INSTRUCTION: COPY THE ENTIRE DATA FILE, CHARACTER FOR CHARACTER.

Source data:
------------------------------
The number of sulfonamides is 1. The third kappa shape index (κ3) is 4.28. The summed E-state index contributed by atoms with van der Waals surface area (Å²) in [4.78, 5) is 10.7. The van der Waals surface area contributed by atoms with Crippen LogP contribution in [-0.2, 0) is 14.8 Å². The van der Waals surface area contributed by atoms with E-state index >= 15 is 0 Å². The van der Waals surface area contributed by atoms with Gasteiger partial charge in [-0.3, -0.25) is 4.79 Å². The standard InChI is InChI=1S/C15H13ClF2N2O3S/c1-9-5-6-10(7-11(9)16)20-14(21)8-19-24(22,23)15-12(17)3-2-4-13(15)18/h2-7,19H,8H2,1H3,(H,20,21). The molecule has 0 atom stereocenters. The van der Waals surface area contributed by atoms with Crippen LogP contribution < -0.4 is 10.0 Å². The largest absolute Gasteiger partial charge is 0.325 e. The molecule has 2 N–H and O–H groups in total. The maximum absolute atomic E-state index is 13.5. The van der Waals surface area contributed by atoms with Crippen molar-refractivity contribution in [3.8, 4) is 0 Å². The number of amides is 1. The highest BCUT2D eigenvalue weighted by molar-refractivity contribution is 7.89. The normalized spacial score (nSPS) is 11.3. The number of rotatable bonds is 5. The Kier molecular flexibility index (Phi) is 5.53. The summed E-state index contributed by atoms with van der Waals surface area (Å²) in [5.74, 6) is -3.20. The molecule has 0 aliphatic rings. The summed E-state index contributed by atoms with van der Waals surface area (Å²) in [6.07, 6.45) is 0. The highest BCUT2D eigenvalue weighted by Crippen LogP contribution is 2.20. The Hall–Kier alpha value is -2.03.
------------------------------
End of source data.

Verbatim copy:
The number of sulfonamides is 1. The third kappa shape index (κ3) is 4.28. The summed E-state index contributed by atoms with van der Waals surface area (Å²) in [4.78, 5) is 10.7. The van der Waals surface area contributed by atoms with Crippen LogP contribution in [-0.2, 0) is 14.8 Å². The van der Waals surface area contributed by atoms with E-state index >= 15 is 0 Å². The van der Waals surface area contributed by atoms with Gasteiger partial charge in [-0.3, -0.25) is 4.79 Å². The standard InChI is InChI=1S/C15H13ClF2N2O3S/c1-9-5-6-10(7-11(9)16)20-14(21)8-19-24(22,23)15-12(17)3-2-4-13(15)18/h2-7,19H,8H2,1H3,(H,20,21). The molecule has 0 atom stereocenters. The van der Waals surface area contributed by atoms with Crippen LogP contribution < -0.4 is 10.0 Å². The largest absolute Gasteiger partial charge is 0.325 e. The molecule has 2 N–H and O–H groups in total. The maximum absolute atomic E-state index is 13.5. The van der Waals surface area contributed by atoms with Crippen molar-refractivity contribution in [3.8, 4) is 0 Å². The number of amides is 1. The highest BCUT2D eigenvalue weighted by molar-refractivity contribution is 7.89. The normalized spacial score (nSPS) is 11.3. The number of rotatable bonds is 5. The Kier molecular flexibility index (Phi) is 5.53. The summed E-state index contributed by atoms with van der Waals surface area (Å²) in [5.74, 6) is -3.20. The molecule has 0 aliphatic rings. The summed E-state index contributed by atoms with van der Waals surface area (Å²) in [6.07, 6.45) is 0. The highest BCUT2D eigenvalue weighted by Crippen LogP contribution is 2.20. The Hall–Kier alpha value is -2.03.